• It's the simple things. It's always a good thing to notice the small pleasures in life and be more mindful, but I find it particularly helpful during the winter, when I'm more easily stressed and a worrier. I've planted seeds to grow in the office at work, made sure I always had a craft project on the go, varied my packed lunches much more, and dozens of other little things to brighten the day and give myself something to look forward to. Not one of them took much energy, but it's nice to wake up in a morning and think, "I wonder if my seedlings have appeared yet," or "ooh, houmous for lunch today!"

So, onto my decision. I'm a great fan of planning, making lists and setting myself big and little goals. The traditional time of year to do this is, of course, New Year. The prospect of a fresh new annum, full of possibility has always appealed to me, and it's one of my favourite rituals to spend some time in December planning ahead and setting exciting new challenges. 

Except. We're now a quarter of the way into 2014. I have spent that first quarter feeling like my biggest achievement has been to get out of bed every morning and just about function until it's time to flop, exhausted, back onto the pillows again at night. Some days are better than others between January and March, but generally it's not the ideal time for me to be springing into action on my new year's resolutions. I adore Christmas, but I tend to find it tiring (I had a three-hour nap on Christmas Day last year), and by New Year I'm worried about where on earth I'm going to find the energy to bounce into January with much enthusiasm. I'm just too tired.

I was musing on this problem one evening last week in the bath. I thought about how happy I am that it is now Spring. I'm starting to feel back to my energetic Tigger-like self, interested in everything and anything, bursting with creativity and plans and feeling full of mischief. And it occurred to me (as the best ideas do when in the bath) that it's a really rubbish idea for me to run my year from January to December. What's the use in making all sorts of exciting plans and goals, then feeling so tired that I can even begin to make a dent in them, and ending up declaring myself useless and a failure? Would it not be better to turn a little bit Pagan about the whole thing, and shift my year to begin when I'm at my best, in the Spring?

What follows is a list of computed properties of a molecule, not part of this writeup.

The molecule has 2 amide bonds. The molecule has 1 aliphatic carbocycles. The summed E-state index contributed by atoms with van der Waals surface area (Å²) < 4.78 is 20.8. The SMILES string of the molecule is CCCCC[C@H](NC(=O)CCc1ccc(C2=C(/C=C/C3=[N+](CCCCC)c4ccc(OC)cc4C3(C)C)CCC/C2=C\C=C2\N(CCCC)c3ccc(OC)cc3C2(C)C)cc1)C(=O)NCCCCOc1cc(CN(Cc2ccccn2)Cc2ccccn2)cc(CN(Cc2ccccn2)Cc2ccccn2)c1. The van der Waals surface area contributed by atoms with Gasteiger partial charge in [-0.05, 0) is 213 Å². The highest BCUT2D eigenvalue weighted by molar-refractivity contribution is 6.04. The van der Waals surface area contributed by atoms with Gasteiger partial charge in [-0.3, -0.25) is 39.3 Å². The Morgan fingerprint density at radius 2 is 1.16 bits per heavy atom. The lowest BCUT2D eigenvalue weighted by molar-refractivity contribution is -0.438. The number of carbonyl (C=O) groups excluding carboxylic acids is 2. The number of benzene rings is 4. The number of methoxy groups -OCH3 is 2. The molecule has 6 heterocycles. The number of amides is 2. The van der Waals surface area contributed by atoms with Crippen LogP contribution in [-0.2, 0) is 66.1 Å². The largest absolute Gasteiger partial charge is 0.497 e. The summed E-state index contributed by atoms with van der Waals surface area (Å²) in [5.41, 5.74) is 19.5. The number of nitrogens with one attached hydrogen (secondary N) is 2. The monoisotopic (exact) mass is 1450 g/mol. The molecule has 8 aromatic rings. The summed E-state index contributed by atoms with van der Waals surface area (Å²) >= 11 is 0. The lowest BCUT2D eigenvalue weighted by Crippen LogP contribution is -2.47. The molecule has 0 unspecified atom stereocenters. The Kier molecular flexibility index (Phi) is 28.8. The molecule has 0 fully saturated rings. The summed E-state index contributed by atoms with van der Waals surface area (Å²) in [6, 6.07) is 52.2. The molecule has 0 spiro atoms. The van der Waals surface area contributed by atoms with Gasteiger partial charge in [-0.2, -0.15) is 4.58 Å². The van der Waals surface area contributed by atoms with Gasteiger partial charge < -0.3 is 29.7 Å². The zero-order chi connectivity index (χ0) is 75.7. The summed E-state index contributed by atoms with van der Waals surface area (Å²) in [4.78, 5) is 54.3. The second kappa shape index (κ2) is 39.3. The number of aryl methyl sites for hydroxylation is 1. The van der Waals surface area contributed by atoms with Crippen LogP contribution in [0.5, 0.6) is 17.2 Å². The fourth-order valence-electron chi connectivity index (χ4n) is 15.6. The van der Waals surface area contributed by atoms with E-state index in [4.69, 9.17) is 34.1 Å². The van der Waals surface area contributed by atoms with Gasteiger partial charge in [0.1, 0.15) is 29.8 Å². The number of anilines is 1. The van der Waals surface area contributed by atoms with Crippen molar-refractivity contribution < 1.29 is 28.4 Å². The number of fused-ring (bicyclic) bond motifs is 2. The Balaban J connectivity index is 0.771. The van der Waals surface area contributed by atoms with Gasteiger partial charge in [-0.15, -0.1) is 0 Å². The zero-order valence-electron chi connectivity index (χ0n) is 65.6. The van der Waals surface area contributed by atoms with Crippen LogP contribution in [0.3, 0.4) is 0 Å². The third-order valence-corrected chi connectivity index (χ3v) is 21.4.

So there, folks, is my significant decision. My year now runs April to March. This means I can put all that enthusiasm for a new year into action immediately and see results as the new leaves are forming on the trees, the lambs are skipping round the fields, and the sun is shining. 

"Aha," you might be thinking, "Aha, hold on there Skippy. You still have to have winter at some point in your year. What then?" 

You see, it's just a mental shift. By the time Autumn and Winter come along, I'll have had my most productive time of the year, instead of starting it in my worst. I'll be winding down my year as the weather turns colder and the nights draw in, and I'll have the satisfaction of knowing that the biggest challenges of my year have been met (or not, but I will have tried) and I can plan for the more slow-paced goals, such as maintaining my current fitness levels, learning a new craft or reading certain books, etc., when I start to feel woozy again. As I've mentioned before, I actually enjoy many elements of autumn and winter, and it would be nice to be able to relax and enjoy curling up and resting, without beating myself up and rushing to meet un-ticked goals before the year ends. 

If Spring is all about new beginnings and rebirth, it doesn't make sense for me to start my year in the cold and dark, when the natural world is sleeping and my body wants me to do the same. So I am realigning my year to fit with nature's way of doing things. 

So, Happy New Year from me! What about you? SAD sufferer or not, would you change the very fabric of how your year works? I'll be interested to read your thoughts!